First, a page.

anne mikolay 2012 120Happy Earth Day, 2014!

Earth Day, also known as International Mother Earth Day, is an annual event commemorated across the globe. First observed in 1970, Earth Day (April 22nd) now reminds individuals to care for the environment and appreciate the world we live in.

But let's be honest. Most people don't know April 22nd is Earth Day, and quite a few don't care. Earth Day has been reduced to trite slogans and smiley-face globe stickers. For the record, let's review a few of the most popular Earth Day catchphrases.

Keep It Green, Keep It Clean.

Be Earth Friendly!

Earth Day...Every Day.

A Good Planet Is Hard to Find.

Reduce, Revise, Recycle.

Plant a Tree For Me.

Think Green!

May the Forest Be With You.

People Start Pollution; People Can Stop It.

Nurture Nature.

My contemporaries might remember the Keep America Beautiful campaign's 1971 “Crying Indian” commercial in which Iron Eyes Cody (Italian actor Espera Oscar de Corti 1904-1999) shed a single tear as trash tossed out a car window landed on his moccasins. The ad said, “Get Involved. Pollution Hurts All of Us.”

While such platitudes and commercials give teachers and marketing execs something to focus on, they don't make much difference to the rest of us. The most effective way to teach appreciation of our planet is to lead by example. Our kids will learn not to litter when they see us walk a few extra steps to discard trash in proper receptacles. Kids won't leave empty cups and popcorn buckets on the floor of the movie theater if we don't. They won't throw their garbage out car windows if they don't see adults doing it. Call me a tree-hugger, but kids can't appreciate trees if they've never been “introduced” to one; they can't appreciate the perfection of a flower if they've never planted one; they can't marvel at a pristine beach if they've never seen one. I'm going out on a limb and declaring Americans lazy; we take more than we should for granted. Our sense of self-entitlement entices us to purchase bigger gas-guzzling automobiles and convinces us the other guy can fix all the problems. Let somebody else save the earth; we're too busy.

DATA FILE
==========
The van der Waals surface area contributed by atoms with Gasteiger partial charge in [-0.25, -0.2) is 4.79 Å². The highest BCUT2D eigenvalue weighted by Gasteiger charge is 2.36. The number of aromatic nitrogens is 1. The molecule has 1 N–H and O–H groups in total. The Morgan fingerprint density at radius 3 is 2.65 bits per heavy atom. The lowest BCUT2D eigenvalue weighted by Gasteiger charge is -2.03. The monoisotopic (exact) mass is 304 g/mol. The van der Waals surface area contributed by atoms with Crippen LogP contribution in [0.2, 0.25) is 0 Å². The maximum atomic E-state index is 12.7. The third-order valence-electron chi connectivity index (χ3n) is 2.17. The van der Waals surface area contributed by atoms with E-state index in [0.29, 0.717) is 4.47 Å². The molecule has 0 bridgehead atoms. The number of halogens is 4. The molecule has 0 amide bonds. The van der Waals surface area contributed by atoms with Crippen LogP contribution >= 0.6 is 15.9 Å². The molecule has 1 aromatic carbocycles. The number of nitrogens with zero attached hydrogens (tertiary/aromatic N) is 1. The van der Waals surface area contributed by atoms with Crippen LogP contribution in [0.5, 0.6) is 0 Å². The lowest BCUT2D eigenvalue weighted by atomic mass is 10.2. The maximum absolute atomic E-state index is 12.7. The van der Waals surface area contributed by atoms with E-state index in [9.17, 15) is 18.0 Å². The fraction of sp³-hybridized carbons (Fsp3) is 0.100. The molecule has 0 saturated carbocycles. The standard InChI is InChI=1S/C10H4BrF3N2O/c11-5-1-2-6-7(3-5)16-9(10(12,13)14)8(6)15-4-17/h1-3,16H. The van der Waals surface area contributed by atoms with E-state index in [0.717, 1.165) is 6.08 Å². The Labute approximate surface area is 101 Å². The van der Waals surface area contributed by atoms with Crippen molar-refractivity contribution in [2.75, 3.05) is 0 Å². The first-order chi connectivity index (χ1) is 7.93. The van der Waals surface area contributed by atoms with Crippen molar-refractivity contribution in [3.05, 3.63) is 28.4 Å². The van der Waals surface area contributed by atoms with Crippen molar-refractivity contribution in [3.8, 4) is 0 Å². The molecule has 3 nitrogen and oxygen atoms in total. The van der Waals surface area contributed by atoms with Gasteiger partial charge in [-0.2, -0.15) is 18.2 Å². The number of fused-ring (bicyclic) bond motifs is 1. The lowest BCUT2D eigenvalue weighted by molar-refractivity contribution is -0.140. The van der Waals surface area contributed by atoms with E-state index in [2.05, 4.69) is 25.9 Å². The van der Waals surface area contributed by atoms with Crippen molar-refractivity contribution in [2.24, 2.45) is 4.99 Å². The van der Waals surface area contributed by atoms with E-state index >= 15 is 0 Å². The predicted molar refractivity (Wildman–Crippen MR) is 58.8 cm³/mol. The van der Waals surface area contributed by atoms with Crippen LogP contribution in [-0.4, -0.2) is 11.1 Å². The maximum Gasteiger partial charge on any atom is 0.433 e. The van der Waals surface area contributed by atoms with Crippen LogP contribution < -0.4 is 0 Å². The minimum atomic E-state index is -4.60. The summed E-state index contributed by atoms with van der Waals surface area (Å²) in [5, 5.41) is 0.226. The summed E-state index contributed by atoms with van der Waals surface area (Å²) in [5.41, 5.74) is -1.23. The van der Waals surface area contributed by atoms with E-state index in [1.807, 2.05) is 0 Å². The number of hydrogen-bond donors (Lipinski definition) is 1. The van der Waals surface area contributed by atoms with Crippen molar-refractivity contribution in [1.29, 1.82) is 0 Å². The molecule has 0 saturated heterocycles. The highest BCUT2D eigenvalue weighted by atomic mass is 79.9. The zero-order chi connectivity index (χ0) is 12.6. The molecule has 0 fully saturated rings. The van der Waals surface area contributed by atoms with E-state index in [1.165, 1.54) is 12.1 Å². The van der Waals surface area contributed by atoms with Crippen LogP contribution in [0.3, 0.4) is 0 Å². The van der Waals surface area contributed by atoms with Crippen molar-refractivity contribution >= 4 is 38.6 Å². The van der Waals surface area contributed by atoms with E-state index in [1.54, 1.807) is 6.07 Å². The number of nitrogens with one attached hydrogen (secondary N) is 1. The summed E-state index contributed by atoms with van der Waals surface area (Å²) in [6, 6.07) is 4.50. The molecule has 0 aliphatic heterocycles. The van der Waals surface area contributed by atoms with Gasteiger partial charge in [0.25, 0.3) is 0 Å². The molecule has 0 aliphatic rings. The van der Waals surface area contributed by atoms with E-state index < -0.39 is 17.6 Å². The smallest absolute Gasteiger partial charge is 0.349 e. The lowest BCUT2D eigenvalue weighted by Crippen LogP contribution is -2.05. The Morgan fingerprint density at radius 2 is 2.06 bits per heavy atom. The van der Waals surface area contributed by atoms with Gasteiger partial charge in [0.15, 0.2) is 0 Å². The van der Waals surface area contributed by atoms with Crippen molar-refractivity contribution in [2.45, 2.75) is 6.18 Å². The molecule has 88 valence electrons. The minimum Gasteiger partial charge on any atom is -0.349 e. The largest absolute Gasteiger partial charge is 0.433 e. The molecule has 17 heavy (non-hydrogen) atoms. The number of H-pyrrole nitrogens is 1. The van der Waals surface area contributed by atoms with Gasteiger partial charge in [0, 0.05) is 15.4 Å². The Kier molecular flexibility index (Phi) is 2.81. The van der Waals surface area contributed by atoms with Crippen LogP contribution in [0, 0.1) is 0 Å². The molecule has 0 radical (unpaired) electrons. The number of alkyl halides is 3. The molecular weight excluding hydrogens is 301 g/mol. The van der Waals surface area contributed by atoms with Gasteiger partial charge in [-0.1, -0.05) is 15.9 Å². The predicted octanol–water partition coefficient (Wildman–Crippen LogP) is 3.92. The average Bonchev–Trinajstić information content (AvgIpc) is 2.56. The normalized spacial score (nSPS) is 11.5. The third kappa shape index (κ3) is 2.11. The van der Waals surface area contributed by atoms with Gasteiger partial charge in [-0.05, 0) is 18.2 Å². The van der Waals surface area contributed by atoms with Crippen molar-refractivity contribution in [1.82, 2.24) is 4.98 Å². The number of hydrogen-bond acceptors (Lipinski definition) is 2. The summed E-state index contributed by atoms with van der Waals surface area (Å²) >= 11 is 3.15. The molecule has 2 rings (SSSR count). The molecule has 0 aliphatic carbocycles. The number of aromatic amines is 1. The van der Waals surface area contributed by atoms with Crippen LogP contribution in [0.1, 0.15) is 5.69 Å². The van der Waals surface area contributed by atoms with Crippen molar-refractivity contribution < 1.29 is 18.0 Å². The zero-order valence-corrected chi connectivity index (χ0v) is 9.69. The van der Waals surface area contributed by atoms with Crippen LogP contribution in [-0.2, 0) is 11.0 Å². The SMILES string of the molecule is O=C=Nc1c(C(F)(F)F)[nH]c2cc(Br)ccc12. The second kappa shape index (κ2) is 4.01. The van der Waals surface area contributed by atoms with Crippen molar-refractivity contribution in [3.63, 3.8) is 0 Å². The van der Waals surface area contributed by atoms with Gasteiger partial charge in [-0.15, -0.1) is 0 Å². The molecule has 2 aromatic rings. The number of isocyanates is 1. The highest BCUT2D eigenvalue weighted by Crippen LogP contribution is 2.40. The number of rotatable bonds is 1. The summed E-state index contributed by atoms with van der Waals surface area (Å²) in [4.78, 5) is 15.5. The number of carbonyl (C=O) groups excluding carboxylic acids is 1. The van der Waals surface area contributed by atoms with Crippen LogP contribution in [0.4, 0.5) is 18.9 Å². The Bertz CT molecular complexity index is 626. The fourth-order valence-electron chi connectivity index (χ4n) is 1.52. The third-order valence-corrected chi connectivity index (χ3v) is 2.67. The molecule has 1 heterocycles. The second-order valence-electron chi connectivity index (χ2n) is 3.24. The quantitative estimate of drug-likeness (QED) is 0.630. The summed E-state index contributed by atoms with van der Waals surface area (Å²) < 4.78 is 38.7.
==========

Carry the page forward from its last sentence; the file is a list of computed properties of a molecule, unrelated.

While I'm not much impressed by Earth Day slogans or media campaigns, I applaud those who put words into action. Local high schools and youth groups, for example, routinely clean the beaches and work to restore vandalized properties, but you don't have to join such endeavors to make a difference. Rather, be guided by two age-old credos: 1) Stop and smell the roses. Literally. If you smell a rose, you will better appreciate it and do more to conserve it. 2) Every little bit counts. Truly. If you want appreciation of the earth to be the big deal Earth Day intends, you have to put a little effort into it.